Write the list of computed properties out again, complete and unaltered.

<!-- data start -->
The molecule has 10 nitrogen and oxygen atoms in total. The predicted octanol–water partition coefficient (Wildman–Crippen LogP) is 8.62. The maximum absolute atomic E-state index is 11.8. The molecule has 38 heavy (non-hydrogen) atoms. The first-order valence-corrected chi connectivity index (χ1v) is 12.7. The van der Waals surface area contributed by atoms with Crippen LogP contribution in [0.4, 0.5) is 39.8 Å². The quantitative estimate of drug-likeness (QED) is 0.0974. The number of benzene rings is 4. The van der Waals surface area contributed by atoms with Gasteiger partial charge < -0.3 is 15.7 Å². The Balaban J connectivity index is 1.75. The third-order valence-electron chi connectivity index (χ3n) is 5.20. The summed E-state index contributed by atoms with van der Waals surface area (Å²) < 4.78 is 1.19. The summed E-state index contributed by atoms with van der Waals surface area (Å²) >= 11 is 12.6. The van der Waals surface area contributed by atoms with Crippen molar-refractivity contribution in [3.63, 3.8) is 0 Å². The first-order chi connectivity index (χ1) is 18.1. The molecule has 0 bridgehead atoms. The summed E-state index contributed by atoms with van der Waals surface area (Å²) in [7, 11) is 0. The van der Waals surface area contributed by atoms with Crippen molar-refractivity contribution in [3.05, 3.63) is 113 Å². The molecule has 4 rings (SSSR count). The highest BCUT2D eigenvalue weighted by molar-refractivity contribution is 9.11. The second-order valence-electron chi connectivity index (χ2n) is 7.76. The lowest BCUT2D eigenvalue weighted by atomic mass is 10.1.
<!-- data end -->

The molecule has 10 nitrogen and oxygen atoms in total. The predicted octanol–water partition coefficient (Wildman–Crippen LogP) is 8.62. The maximum absolute atomic E-state index is 11.8. The molecule has 38 heavy (non-hydrogen) atoms. The first-order valence-corrected chi connectivity index (χ1v) is 12.7. The van der Waals surface area contributed by atoms with Crippen LogP contribution in [0.4, 0.5) is 39.8 Å². The quantitative estimate of drug-likeness (QED) is 0.0974. The number of benzene rings is 4. The van der Waals surface area contributed by atoms with Gasteiger partial charge < -0.3 is 15.7 Å². The Balaban J connectivity index is 1.75. The third-order valence-electron chi connectivity index (χ3n) is 5.20. The summed E-state index contributed by atoms with van der Waals surface area (Å²) < 4.78 is 1.19. The summed E-state index contributed by atoms with van der Waals surface area (Å²) >= 11 is 12.6. The van der Waals surface area contributed by atoms with Crippen molar-refractivity contribution in [3.63, 3.8) is 0 Å². The first-order chi connectivity index (χ1) is 18.1. The molecule has 0 bridgehead atoms. The summed E-state index contributed by atoms with van der Waals surface area (Å²) in [7, 11) is 0. The van der Waals surface area contributed by atoms with Crippen molar-refractivity contribution in [3.05, 3.63) is 113 Å². The molecule has 4 rings (SSSR count). The highest BCUT2D eigenvalue weighted by molar-refractivity contribution is 9.11. The second-order valence-electron chi connectivity index (χ2n) is 7.76. The lowest BCUT2D eigenvalue weighted by atomic mass is 10.1.